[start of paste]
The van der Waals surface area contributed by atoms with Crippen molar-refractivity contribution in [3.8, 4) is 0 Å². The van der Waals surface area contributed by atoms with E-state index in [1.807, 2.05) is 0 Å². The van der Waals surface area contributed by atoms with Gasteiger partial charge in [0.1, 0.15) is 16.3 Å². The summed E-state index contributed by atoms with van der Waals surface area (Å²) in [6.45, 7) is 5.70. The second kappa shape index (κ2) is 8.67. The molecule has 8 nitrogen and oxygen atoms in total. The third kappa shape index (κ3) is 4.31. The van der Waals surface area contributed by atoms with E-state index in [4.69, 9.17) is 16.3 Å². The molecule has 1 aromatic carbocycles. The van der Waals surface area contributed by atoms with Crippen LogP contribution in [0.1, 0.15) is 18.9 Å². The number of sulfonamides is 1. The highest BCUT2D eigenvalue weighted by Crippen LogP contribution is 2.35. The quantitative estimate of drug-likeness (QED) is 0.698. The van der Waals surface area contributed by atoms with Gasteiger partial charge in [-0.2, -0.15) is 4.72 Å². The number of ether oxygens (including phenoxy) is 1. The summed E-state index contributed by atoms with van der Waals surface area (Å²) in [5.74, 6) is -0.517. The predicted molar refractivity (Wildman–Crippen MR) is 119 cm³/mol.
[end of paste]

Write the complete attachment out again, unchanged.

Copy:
The van der Waals surface area contributed by atoms with Crippen molar-refractivity contribution in [3.8, 4) is 0 Å². The van der Waals surface area contributed by atoms with E-state index in [1.807, 2.05) is 0 Å². The van der Waals surface area contributed by atoms with Gasteiger partial charge in [0.1, 0.15) is 16.3 Å². The summed E-state index contributed by atoms with van der Waals surface area (Å²) in [6.45, 7) is 5.70. The second kappa shape index (κ2) is 8.67. The molecule has 8 nitrogen and oxygen atoms in total. The third kappa shape index (κ3) is 4.31. The van der Waals surface area contributed by atoms with E-state index in [4.69, 9.17) is 16.3 Å². The molecule has 1 aromatic carbocycles. The van der Waals surface area contributed by atoms with Crippen LogP contribution in [0.1, 0.15) is 18.9 Å². The number of sulfonamides is 1. The highest BCUT2D eigenvalue weighted by Crippen LogP contribution is 2.35. The quantitative estimate of drug-likeness (QED) is 0.698. The van der Waals surface area contributed by atoms with Gasteiger partial charge in [-0.2, -0.15) is 4.72 Å². The number of ether oxygens (including phenoxy) is 1. The summed E-state index contributed by atoms with van der Waals surface area (Å²) in [5.74, 6) is -0.517. The predicted molar refractivity (Wildman–Crippen MR) is 119 cm³/mol.